Divide and Conquer

If the previous step gives you a single potential cause, lucky you! If not, now is the time to group the potential causes and subsystems to narrow down the probable causes. Replacing a sub-component with a known working alternative, testing with a different version of software or hardware, and checking a previous configuration all help in narrowing the scope and the potential causes. Always track every experiment and its effects. It is very easy to lose track of what was tried and what the results were and you will find yourself running around in circles unless you leave a trail of breadcrumbs.

Fix, Test and Test

You now understand the system and know how it works, you know how to catch a failure, you have found the one true cause and now it is time to create a fix (or workaround) and test that it really solves the problem. Remember to make sure you didn’t inadvertently change something else that caused the failure to simply hide. Keep the system in the test as close to the one in which you created the failure as possible.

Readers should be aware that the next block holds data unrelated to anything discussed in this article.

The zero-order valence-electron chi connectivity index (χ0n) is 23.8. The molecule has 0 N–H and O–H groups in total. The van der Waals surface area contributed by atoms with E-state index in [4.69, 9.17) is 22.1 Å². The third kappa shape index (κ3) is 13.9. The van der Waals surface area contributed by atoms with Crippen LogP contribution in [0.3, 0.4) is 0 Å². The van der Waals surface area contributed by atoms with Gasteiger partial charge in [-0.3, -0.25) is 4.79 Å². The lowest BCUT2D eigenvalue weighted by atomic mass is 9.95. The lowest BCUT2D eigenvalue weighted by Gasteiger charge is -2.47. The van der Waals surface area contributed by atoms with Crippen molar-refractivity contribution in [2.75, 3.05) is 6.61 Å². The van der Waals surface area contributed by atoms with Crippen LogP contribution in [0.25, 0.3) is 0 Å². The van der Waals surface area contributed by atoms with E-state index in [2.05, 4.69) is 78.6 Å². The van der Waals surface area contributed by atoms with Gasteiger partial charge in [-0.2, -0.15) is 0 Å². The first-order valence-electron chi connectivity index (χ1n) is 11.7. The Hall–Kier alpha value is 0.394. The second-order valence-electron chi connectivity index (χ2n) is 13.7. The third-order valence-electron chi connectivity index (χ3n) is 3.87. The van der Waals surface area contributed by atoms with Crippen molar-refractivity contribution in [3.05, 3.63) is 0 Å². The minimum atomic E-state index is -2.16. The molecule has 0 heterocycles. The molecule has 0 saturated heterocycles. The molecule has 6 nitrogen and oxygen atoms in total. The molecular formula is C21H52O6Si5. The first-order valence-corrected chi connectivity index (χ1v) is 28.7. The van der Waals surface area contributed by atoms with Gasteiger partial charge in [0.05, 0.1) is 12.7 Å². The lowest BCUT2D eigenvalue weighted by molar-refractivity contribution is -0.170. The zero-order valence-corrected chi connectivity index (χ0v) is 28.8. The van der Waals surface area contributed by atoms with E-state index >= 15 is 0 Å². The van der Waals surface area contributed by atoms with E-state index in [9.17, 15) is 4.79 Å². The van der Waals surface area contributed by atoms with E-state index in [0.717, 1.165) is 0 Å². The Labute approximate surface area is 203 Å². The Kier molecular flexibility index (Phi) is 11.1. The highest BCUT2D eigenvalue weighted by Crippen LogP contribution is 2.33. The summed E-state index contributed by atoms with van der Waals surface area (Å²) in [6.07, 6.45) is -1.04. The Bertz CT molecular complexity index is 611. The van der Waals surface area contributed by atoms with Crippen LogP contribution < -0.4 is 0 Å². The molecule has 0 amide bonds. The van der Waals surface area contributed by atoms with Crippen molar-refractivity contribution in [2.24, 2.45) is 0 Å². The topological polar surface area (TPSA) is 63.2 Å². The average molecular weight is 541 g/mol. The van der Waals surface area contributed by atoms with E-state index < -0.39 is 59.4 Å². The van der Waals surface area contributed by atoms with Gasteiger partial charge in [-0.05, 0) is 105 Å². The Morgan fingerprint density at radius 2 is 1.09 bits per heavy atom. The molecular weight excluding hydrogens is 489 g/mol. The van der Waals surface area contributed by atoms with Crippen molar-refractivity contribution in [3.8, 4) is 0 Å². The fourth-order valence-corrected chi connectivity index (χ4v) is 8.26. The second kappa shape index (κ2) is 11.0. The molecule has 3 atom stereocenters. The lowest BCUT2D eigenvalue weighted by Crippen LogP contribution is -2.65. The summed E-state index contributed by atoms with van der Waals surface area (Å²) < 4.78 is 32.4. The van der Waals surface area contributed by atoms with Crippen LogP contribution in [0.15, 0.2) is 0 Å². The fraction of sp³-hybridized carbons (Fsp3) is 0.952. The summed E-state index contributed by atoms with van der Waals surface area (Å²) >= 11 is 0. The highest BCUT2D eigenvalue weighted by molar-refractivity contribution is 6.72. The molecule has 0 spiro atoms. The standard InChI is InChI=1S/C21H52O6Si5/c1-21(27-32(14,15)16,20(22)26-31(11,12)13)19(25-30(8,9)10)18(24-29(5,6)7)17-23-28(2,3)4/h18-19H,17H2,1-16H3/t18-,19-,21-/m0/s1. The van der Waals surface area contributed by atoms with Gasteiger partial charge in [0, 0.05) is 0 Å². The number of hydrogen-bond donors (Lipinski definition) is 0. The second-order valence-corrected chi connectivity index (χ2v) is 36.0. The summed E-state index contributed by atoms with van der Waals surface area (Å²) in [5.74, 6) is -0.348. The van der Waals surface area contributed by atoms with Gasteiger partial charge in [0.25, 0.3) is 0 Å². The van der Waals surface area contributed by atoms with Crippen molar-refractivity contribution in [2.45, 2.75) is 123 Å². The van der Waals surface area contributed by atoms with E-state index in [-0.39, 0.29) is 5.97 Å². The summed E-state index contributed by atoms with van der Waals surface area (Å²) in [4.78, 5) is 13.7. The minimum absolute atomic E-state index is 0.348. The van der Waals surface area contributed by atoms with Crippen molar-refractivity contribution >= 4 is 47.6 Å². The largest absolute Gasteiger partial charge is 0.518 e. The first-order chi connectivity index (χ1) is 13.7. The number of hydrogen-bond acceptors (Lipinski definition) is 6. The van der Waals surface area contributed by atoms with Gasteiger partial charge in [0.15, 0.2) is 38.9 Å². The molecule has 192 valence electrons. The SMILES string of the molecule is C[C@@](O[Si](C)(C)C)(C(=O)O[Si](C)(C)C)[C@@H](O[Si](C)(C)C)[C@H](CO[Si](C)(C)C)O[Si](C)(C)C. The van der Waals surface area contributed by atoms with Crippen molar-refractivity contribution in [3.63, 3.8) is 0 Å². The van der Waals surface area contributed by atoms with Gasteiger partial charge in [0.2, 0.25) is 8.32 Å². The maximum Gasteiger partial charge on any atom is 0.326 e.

Following the above steps can make your problem solving sessions seem slow. When you have a production down scenario, you want to do something fast!

“DON’T PANIC”

— The Hitchhiker’s Guide to the Galaxy

The tendency to panic and do “something” in a hurry can:

  1. Cause a new problem
  2. Erase evidence required to solve the original problem
  3. Hide the problem until much later when it has more severe consequences
  4. Cause mistrust about the software system, competence of the people and processes.

Don’t panic! Follow a systematic debugging process. Start with defining the problem precisely and you will be well on your way to a finding a good solution.

Happy Debugging!

References

  1. Kepner-Tregoe Problem Solving
  2. Debugging: The 9 Indispensable Rules for Finding Even the Most Elusive Software and Hardware Problems by David J Agans
  3. Slides from the DevPulseCon Debugging 101 session.